For anyone seriously interested in gaining insight into terrorism and jihad, Laura Poitras’s new film, “The Oath” is a must-see. The Martha’s Vineyard Film Society presents this remarkable documentary on Saturday, June 12, at the Katharine Cornell Theatre.
“The Oath,” which won a Best Cinematography Award at the 2010 Sundance Film Festival and was also nominated for a Grand Jury Prize, is the second of a three-film series planned by Ms. Poitras. Her first in the series, “My Country, My Country,” about an Iraqi physician-politician, was nominated for an Oscar in 2007. The soundtrack features world-class music composed by Osvaldo Golijov and sung by Dawn Upshaw.
“The Oath” takes a close look at the views and life of Abu Jandal (Nasser al-Bahri is his real name), Osama bin Laden’s former bodyguard. At the same time, the challenging and complex film parallels Mr. Jandal’s story with the legal case of his brother-in-law, Salim Hamdan, who served as Osama bin Laden’s driver before his arrest and incarceration at Guatánamo Bay.
In fact, the film opens with scratchy black and white footage of Mr. Hamdan kneeling and initially hooded as he undergoes military interrogation at gunpoint. A Yemeni citizen, Mr. Hamdan claimed he merely needed the $200 monthly salary for driving bin Laden. He became notorious as the first Al-Qaeda operative tried by military tribunal under the Bush administration.
Mr. Hamdan’s defense lawyer, Lt. Commander Charles Swift, took his client’s case to the Supreme Court in Hamdan vs. Rumsfeld and won on the grounds that military tribunals were unconstitutional. Congress quickly legalized the tribunals through the Military Commissions Act, Hamdan was convicted of providing material support to al Quaeda, and he completed his sentence in Yemen after seven years incarceration at Guatánamo.
Director Poitras originally set out to make her film about the Hamdan case, but the rules governing Guatánamo detainees and Mr. Hamdan’s unwillingness to be interviewed inspired her to turn instead to his brother-in-law Jandal, born of Yemeni parents but a Saudi citizen. The opening arrest scenes of Mr. Hamdan, moody shots of the sky over Guantánamo and excerpts from his letter home may seem like artifacts of Ms. Poitras’s initial intention, because the film is really more about Jandal, his motivation for making jihad, his relationship with his young son Habeeb, and his ambiguous dialogues with young Yemenis that may or not be for Al-Qaeda recruitment purposes.
The retention of these scenes is important, however, because they carry the film’s analysis to a deeper level. If the parallels between the brothers-in-law — it was bin Laden who told them to marry their sororal wives — at times seem frustratingly unbalanced, they demonstrate how the treatment of these two jihadists by Western and Middle Eastern cultures differed.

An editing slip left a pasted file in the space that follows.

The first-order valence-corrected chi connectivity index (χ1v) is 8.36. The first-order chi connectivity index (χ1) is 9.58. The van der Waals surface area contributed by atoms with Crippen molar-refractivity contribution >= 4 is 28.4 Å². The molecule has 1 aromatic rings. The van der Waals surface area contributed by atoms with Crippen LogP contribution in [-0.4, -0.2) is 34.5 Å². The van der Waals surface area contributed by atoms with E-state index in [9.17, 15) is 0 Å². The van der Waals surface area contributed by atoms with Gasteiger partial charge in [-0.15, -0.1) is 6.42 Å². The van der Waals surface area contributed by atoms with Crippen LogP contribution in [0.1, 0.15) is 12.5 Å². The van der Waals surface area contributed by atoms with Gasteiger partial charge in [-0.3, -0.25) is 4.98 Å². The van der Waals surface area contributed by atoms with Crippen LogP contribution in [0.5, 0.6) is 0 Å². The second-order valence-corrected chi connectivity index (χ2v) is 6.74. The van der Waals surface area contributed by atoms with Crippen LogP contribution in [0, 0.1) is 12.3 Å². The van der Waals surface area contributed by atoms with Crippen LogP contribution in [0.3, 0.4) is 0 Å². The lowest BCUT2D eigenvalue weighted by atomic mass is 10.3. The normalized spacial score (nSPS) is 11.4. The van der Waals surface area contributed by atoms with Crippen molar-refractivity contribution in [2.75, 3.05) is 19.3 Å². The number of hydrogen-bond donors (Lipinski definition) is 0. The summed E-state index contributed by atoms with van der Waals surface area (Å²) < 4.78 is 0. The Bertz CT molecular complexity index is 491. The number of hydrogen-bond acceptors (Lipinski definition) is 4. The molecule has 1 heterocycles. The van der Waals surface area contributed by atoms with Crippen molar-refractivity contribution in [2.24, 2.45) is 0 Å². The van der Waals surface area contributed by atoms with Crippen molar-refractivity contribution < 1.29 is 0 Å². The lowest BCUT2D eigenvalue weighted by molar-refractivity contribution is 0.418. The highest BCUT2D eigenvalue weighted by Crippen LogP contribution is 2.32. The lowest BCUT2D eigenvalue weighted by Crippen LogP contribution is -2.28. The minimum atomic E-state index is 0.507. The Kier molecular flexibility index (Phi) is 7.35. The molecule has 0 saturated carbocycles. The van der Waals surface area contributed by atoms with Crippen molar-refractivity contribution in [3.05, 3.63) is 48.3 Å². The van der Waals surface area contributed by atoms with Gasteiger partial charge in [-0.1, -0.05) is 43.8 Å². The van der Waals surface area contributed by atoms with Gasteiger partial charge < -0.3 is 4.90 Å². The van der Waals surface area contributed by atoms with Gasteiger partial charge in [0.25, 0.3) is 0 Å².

Mr. Jandal, who was making his living as a taxi driver in Sana’a, Yemen’s capital city, at the time of filming, is an affable, articulate, even charismatic figure. The audience sees him frequently driving through Sana’a and chatting with passengers. He claims responsibility for recruiting his brother-in-law into Al-Qaeda and agonizes about it. He philosophizes with visitors about Al-Qaeda and jihad.
Arrested by the Yemeni government after the bombing of the U.S.S. Cole, Jandal spent three years in prison there and was released after reeducation, in which he took an oath vowing, in effect, to give up jihad. After 9/11, he was questioned extensively by the FBI and became an important source of information about the hijackers — without any form of torture.
Before she is finished, Ms. Poitras has given the notion of an oath a highly set of nuanced meanings. Both Jandal and Mr. Hamdan took oaths when they joined Al-Qaeda. As a stipulation of his release, Jandal took another oath promising not to kill foreigners or oppose the government. For Lt. Commander Swift, the equivalent comes through his vow to uphold the Constitution and the laws of the U.S.
Because of its complexity, “The Oath” can be hard to follow, a problem compounded by often hard-to-read white subtitles, but the rewards make it worth the effort.
The audience is left to ponder the many ways in which an oath has validity, how it varies by individual and by culture and, ultimately, what is the meaning of justice in wartime.
In other movie news, playing Monday, June 14, is the 1942 Alfred Hitchcock classic, “Saboteur,” offered by the Film Society as a benefit for the Martha’s Vineyard Museum. American History scholar Sheldon Hackney will introduce the film.
“The Oath,” Saturday, June 12, 8 pm, Katharine Cornell Theatre, Vineyard Haven. Tickets $8; $5 members. Doors open at 7:30 pm.
“Saboteur,” Monday, June 14, 8 pm, Katharine Cornell Theatre, Vineyard Haven. $8; $5 for members. Doors open at 7:30 pm. Additional information at mvfilmsociety.com.